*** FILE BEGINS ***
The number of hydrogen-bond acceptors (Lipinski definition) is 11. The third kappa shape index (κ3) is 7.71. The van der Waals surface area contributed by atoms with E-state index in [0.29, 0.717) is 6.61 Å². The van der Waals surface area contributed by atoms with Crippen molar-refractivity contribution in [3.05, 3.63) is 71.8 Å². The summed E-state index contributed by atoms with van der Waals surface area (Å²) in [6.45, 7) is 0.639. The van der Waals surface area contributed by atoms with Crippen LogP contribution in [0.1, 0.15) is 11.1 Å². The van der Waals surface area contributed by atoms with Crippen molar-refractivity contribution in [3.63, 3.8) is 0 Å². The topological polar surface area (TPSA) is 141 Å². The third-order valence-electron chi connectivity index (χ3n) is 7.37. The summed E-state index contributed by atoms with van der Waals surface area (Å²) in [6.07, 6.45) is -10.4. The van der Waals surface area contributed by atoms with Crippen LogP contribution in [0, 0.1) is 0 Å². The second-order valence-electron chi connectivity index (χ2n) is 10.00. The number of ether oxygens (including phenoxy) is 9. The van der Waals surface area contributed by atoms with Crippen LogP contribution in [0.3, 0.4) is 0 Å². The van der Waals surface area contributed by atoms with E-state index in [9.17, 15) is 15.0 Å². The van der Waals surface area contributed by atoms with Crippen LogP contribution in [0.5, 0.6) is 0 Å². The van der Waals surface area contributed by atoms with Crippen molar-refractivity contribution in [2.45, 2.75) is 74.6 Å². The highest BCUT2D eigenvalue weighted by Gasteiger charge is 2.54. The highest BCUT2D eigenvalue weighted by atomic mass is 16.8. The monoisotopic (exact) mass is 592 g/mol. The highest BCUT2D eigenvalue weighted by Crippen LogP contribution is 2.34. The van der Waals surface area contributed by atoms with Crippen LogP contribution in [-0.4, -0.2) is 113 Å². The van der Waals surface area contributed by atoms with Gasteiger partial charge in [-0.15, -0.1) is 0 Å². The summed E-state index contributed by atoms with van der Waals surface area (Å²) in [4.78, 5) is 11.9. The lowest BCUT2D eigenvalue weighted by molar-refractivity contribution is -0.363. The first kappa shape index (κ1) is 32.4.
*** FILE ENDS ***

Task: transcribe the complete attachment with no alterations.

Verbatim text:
The number of hydrogen-bond acceptors (Lipinski definition) is 11. The third kappa shape index (κ3) is 7.71. The van der Waals surface area contributed by atoms with E-state index in [0.29, 0.717) is 6.61 Å². The van der Waals surface area contributed by atoms with Crippen molar-refractivity contribution in [3.05, 3.63) is 71.8 Å². The summed E-state index contributed by atoms with van der Waals surface area (Å²) in [6.45, 7) is 0.639. The van der Waals surface area contributed by atoms with Crippen LogP contribution in [0.1, 0.15) is 11.1 Å². The van der Waals surface area contributed by atoms with Crippen molar-refractivity contribution in [3.63, 3.8) is 0 Å². The topological polar surface area (TPSA) is 141 Å². The third-order valence-electron chi connectivity index (χ3n) is 7.37. The summed E-state index contributed by atoms with van der Waals surface area (Å²) in [6.07, 6.45) is -10.4. The van der Waals surface area contributed by atoms with Crippen LogP contribution in [0, 0.1) is 0 Å². The second-order valence-electron chi connectivity index (χ2n) is 10.00. The number of ether oxygens (including phenoxy) is 9. The van der Waals surface area contributed by atoms with Crippen LogP contribution in [0.3, 0.4) is 0 Å². The van der Waals surface area contributed by atoms with E-state index in [9.17, 15) is 15.0 Å². The van der Waals surface area contributed by atoms with Crippen LogP contribution in [0.5, 0.6) is 0 Å². The van der Waals surface area contributed by atoms with Crippen molar-refractivity contribution in [2.45, 2.75) is 74.6 Å². The highest BCUT2D eigenvalue weighted by Gasteiger charge is 2.54. The highest BCUT2D eigenvalue weighted by atomic mass is 16.8. The monoisotopic (exact) mass is 592 g/mol. The highest BCUT2D eigenvalue weighted by Crippen LogP contribution is 2.34. The van der Waals surface area contributed by atoms with Crippen LogP contribution in [-0.4, -0.2) is 113 Å². The van der Waals surface area contributed by atoms with Gasteiger partial charge in [-0.15, -0.1) is 0 Å². The summed E-state index contributed by atoms with van der Waals surface area (Å²) in [4.78, 5) is 11.9. The lowest BCUT2D eigenvalue weighted by molar-refractivity contribution is -0.363. The first kappa shape index (κ1) is 32.4.